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Chemistry Unit ’ Category
Wednesday, November 21st, 2012
Isn’t this pretty? This was one of our experiments as we finished up our chemistry unit!
One of the chapters in our chemistry book (Real Science 4 Kids-pre-level 1) talked about mixtures. It talked first about how how some mixtures dissolve (like salt in water). Then it went on to talk about soap and soap molecules. We read how soap makes things like butter and grease “dissolve” in water. Detergent is attracted to both oil and water helping them join together.
We did a little experiment to show how soap helps get your dishes clean. We took a couple of baby food jars and put oil and colored water into each. Then to one of the jars we added dish detergent. We all watched as the detergent took its time and then slowly sank down through the layer of oil. We shook both jars vigorously and then set them to the side for 20 or 30 minutes.
When we came back, we could see that the jar without detergent had separated back into two layers — oil and water. In the other jar, the oil and water still seemed to be mixed together. The older kids learned that this is called an emulsion.
While we were waiting for the experiment above to finish we went on to another mesmerizing activity. We’ve done this before and it never fails to captivate us! All you need is milk in a bowl, food dye, detergent and a Q-tip. You place a few drops of dye into the milk, dip the Q-tip into detergent and then very gently place the Q-tip into the water. The colors start racing around. The kids then dipped their Q-tip into the detergent again and gently placed it back in the milk in a different spot. The colors start moving and swirling about. It’s really pretty to watch!
The action in this experiment is a bit complex. Our chemistry book showed how soap molecules have different properties. Our book explained it as one end being “oil-like” and the other, “water-like.” Oil dissolves in the oil-like ends of the soap and becomes surrounded by the water molecules. This experiment shows the movement of molecules as the fat molecules are interacting with the soap detergent molecules.
Steve Spangler explains this milk experiment this way, “The molecules of fat bend, roll, twist, and contort in all directions as the soap molecules race around to join up with the fat molecules. During all of this fat molecule gymnastics, the food coloring molecules are bumped and shoved everywhere, providing an easy way to observe all the invisible activity. As the soap becomes evenly mixed with the milk, the action slows down and eventually stops.”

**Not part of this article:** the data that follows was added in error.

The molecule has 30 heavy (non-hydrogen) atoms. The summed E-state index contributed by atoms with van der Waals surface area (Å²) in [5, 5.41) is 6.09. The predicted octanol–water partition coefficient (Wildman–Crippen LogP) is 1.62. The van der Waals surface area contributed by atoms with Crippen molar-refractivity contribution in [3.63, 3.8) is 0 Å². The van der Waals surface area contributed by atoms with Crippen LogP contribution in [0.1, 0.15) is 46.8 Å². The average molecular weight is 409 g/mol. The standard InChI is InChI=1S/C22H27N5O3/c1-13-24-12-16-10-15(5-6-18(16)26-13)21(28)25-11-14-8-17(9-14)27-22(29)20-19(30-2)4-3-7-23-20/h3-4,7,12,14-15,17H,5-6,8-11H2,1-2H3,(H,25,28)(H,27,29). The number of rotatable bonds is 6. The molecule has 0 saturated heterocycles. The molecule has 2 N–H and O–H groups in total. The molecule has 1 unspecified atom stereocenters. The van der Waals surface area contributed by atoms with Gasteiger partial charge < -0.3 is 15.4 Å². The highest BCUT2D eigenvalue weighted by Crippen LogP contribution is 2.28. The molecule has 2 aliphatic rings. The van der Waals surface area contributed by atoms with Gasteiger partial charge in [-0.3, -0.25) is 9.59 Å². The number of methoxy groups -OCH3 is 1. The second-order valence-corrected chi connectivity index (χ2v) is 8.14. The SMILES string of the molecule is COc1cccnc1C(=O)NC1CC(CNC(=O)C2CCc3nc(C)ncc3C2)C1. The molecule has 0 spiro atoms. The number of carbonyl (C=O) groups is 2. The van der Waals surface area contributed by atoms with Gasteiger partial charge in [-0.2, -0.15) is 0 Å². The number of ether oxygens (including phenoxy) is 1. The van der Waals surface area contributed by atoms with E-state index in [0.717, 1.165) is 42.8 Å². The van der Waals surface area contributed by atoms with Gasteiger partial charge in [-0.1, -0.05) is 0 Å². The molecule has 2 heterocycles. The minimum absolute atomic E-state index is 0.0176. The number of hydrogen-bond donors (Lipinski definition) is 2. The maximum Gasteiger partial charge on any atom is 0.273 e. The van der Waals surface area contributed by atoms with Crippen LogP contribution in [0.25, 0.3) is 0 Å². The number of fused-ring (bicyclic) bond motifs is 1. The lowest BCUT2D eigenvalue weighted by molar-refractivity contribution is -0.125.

Other sources explain that other factors are at work here such as breaking the surface tension of the liquid, etc. If your child is older you could discuss those other factors as well.
At any rate, it’s a colorful fun experiment to do with anyone from pre-K on up. Who doesn’t like watching colors swirl and whirl?!
Our final experiment didn’t really connect with our chemistry chapter, but was another fun, color experiment to do with the kids. We took skittles and dissolved them in water. (You can also use M&Ms) I had the kids guess whether the colors would mix or stay separate. The older kids, of course, remembered doing this a few years ago, but ED didn’t. We talked about how scientists “make predictions” and then perform experiments to see if their prediction was accurate.
Skittles (or M&Ms) have an edible dye that doesn’t dissolve in water. There was equal pressure from all sides as the dye moved towards one another so the colors stopped moving forward. I explained it to the kids as if we had our palms out and were both leaning a little bit toward each other.
Do you want to do other fun experiments with candy? Be sure to visit this great website, Candy Experiments written by Loralee, a mom of three. I visited the booth they had set up at the USA science and engineering festival last year and the kids loved some of the experiments they had set up!
Science Experiment Pack: Back about five months ago I made a packet of some of our most beloved science experiments. If you’re keen to do science experiments with your kids, here are some of the things that my kids and I have enjoyed a lot:
Download your free Science Experiment Packet here.
You can find more of our science experiments by clicking on the categories button in the right sidebar. Or, you can find activities related to different science topics we’ve covered such as
Have fun experimenting with your young scientist!!
I’ll be taking some time off with my family and will return next Wednesday with more of our homeschool adventures.
Have a safe and Happy Thanksgiving holiday!
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Friday, November 16th, 2012
Our chemistry textbook also talked about acid-base reactions. It explained how antacids can help neutralize the strong acids in your stomach. We contrasted this slow reaction…
to the more impressive reaction of baking soda and vinegar! DD was putting her fingers in to see how her stomach would feel.
If you haven’t already done Bubble Bombs with your kids, be sure to do that as well! You take a ziploc bag and pour vinegar into it. Then place baking soda on a tissue paper and hold it up at the top as you zip the bag closed. Let go of the tissue letting the baking soda fall into the vinegar. It reacts quickly!
We first did this at least five years ago — and just a few weeks ago he rounded up all the ingredients and did this for a long time out in the yard with ED!!
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Monday, November 5th, 2012